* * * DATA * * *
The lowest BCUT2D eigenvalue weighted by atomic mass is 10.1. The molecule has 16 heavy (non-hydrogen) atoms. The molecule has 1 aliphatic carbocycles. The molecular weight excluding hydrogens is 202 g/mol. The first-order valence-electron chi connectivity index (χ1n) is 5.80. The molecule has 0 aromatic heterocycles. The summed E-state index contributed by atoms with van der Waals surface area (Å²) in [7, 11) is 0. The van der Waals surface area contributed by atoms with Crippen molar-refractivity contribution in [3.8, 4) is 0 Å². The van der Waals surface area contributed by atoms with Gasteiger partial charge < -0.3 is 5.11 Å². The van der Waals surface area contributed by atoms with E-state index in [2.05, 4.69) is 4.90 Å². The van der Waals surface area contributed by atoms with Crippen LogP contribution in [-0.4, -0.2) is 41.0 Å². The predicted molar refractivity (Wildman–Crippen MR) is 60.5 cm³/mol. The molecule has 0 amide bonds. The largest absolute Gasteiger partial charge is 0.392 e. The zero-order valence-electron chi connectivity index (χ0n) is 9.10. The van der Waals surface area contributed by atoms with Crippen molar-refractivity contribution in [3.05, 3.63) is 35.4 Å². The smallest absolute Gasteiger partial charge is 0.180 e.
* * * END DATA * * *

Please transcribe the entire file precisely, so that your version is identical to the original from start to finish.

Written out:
The lowest BCUT2D eigenvalue weighted by atomic mass is 10.1. The molecule has 16 heavy (non-hydrogen) atoms. The molecule has 1 aliphatic carbocycles. The molecular weight excluding hydrogens is 202 g/mol. The first-order valence-electron chi connectivity index (χ1n) is 5.80. The molecule has 0 aromatic heterocycles. The summed E-state index contributed by atoms with van der Waals surface area (Å²) in [7, 11) is 0. The van der Waals surface area contributed by atoms with Crippen molar-refractivity contribution in [3.8, 4) is 0 Å². The van der Waals surface area contributed by atoms with Gasteiger partial charge < -0.3 is 5.11 Å². The van der Waals surface area contributed by atoms with E-state index in [2.05, 4.69) is 4.90 Å². The van der Waals surface area contributed by atoms with Crippen LogP contribution in [-0.4, -0.2) is 41.0 Å². The predicted molar refractivity (Wildman–Crippen MR) is 60.5 cm³/mol. The molecule has 0 amide bonds. The largest absolute Gasteiger partial charge is 0.392 e. The zero-order valence-electron chi connectivity index (χ0n) is 9.10. The van der Waals surface area contributed by atoms with Crippen molar-refractivity contribution in [3.05, 3.63) is 35.4 Å². The smallest absolute Gasteiger partial charge is 0.180 e.